In Black & Veatch’s seventh-annual U.S. Electric Utility Industry Report, 376 utility executives listed aging infrastructure as a top five concern in 2013. As well they should.
In its “2013 Report Card for America’s Infrastructure,” ASCE reported that as of 2010, 70% of transmission lines and power transformers were at least 25 years old. Similarly, as of 2010, 60% of circuit breakers were more than 30 years old.
In a study prepared for the Edison Foundation, the Brattle Group predicts that we will have invested US$879.3 billion in power-delivery infrastructure between 2010 and 2030. The study, “Statistics from Transforming America’s Power Industry,” shows $581.5 billion going into distribution, $113.4 billion into bulk transmission (230 kV and up) and $184.4 billion
going to lower-voltage transmission.
In Aging Power Delivery Infrastructures (second edition), Lee Willis, senior vice president with Quanta Technologies, and Randall Schrieber, vice president at ABB, share perspectives gained from working closely with electric utilities.
The authors recommend that utilities prioritize based on both condition and on a criticality index, and that equipment in extremely poor condition always be taken out of service. Equipment rated as critical to the operation of the network is given priority when making investment decisions. The authors worked closely with utilities to develop detailed numerical prioritization schemes taking into account the cost of actions as well as the cost of consequences (good and bad).
Richard Brown, vice president with WorleyParsons, warns that looking at the average age of equipment can be misleading, especially in a service territory with significant load growth. Brown recommends that a utility focus on the “very old” equipment, which is typically located in the older parts of the system.
Dr. Don Russell, regents’ professor in the department of electrical engineering at Texas A&M University, also works closely with utilities and summarizes thusly: “Utilities certainly know how to replace old equipment with new and most would love to do so. However, money is the primary issue. Regulators have hesitated in our economy and political environment to approve large-scale renovation and replacement projects. Since we know what to do, if we only had money, the next question is, “What do we do if we don’t have lots of money?”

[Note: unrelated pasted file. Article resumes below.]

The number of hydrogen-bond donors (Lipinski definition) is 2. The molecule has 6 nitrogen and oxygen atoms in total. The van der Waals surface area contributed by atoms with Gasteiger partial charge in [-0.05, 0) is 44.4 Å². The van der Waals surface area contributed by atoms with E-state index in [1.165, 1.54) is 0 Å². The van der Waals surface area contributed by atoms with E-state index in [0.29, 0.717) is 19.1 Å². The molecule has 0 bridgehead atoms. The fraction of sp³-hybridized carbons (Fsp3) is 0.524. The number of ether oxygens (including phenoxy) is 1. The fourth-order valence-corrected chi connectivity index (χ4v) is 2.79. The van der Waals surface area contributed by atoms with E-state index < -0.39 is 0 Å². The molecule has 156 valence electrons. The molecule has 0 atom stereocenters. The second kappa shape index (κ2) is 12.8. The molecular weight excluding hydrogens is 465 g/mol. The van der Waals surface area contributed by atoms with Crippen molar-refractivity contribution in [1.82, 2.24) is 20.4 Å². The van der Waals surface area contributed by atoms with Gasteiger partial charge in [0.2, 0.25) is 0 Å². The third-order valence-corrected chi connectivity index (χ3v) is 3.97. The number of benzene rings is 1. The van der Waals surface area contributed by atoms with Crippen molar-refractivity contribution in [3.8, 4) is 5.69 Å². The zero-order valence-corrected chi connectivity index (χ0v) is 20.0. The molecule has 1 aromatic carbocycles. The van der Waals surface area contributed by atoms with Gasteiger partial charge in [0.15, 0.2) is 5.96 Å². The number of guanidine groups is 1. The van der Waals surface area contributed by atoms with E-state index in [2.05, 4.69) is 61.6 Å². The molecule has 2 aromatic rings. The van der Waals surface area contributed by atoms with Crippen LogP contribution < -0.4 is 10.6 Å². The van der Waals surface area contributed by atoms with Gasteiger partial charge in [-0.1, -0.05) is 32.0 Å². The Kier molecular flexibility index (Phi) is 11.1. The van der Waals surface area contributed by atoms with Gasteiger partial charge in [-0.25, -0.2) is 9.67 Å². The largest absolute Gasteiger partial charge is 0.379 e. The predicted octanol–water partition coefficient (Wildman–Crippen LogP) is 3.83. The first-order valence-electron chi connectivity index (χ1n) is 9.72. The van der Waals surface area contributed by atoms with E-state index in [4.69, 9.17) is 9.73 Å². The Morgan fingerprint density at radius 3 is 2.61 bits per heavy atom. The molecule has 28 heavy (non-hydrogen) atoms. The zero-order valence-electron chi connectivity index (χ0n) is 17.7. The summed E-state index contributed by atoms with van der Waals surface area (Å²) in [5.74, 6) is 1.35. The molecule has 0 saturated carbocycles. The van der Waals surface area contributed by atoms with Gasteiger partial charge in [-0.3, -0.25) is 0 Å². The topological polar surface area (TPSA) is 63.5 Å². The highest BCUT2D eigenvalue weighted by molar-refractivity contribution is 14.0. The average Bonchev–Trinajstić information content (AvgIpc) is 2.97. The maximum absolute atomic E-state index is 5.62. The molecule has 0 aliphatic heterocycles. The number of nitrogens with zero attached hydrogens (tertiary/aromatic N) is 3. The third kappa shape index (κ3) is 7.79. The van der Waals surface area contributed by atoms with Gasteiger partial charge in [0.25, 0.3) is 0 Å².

Russell recommends we manage aging infrastructure through true conditioned-based maintenance. Russell’s approach applies advanced waveform analytics and real-time monitoring to track the health of distribution systems that can identify ailing devices before an outage occurs.
John Miksad, senior vice president of electric operations at Consolidated Edison, informed me that his company has moved entirely from age-based to performance-based asset models. Also, after Con Edison suffered from superstorms Irene and Sandy, his company now considers more frequent severe weather as the new normal. Thus, Con Edison is addressing aging infrastructure and storm-hardening simultaneously as it changes out to submersible components and as it builds in operating flexibility with automated switches and additional supervisory control.
Doug Mader, former chairman of the AEIC Electric Power Apparatus Committee, also informed me that his utility has moved from an aged-based to a condition-based asset management model in addressing transmission assets. His utility looks at probability of failure as well as the cost of maintenance and repair. It also developed refurbishment programs that take into account the risk of a failure affecting the customer.
I talked to Jeff Fleeman, director of Advanced Transmission Studies & Technologies with American Electric Power’s transmission business, who wrote an article for T&D World (February 2013) on his company’s new Asset Health Center. Fleeman’s organization has a department dedicated to asset performance and renewal. This department evaluates T-line and T&D substation assets based upon age, condition, maintenance cost and criticality to prioritize asset renewal investments. The department is also working with ABB to build an automated analysis and decision-support platform that incorporates historical inspection and diagnostic data from multiple sources as well as real-time data from SCADA and health monitors. This will speed and simplify the data organization and analysis effort, and lead to reduced failures, optimized maintenance and, in a more automated fashion, prioritized replacement needs. The application tools will have numerous analytical and visualization functions, including a “maintain versus replace” decision model that will advise at what point in an asset’s life that replacement, rather than maintenance, should occur.
In summary, I am happy to report that our more progressive utilities are actively tackling aging infrastructure. These utilities realize it is not economically feasible to simply replace devices when they reach design life. Instead, utilities are making data-based decisions to replace or refurbish based on the criticality and condition of aging circuits.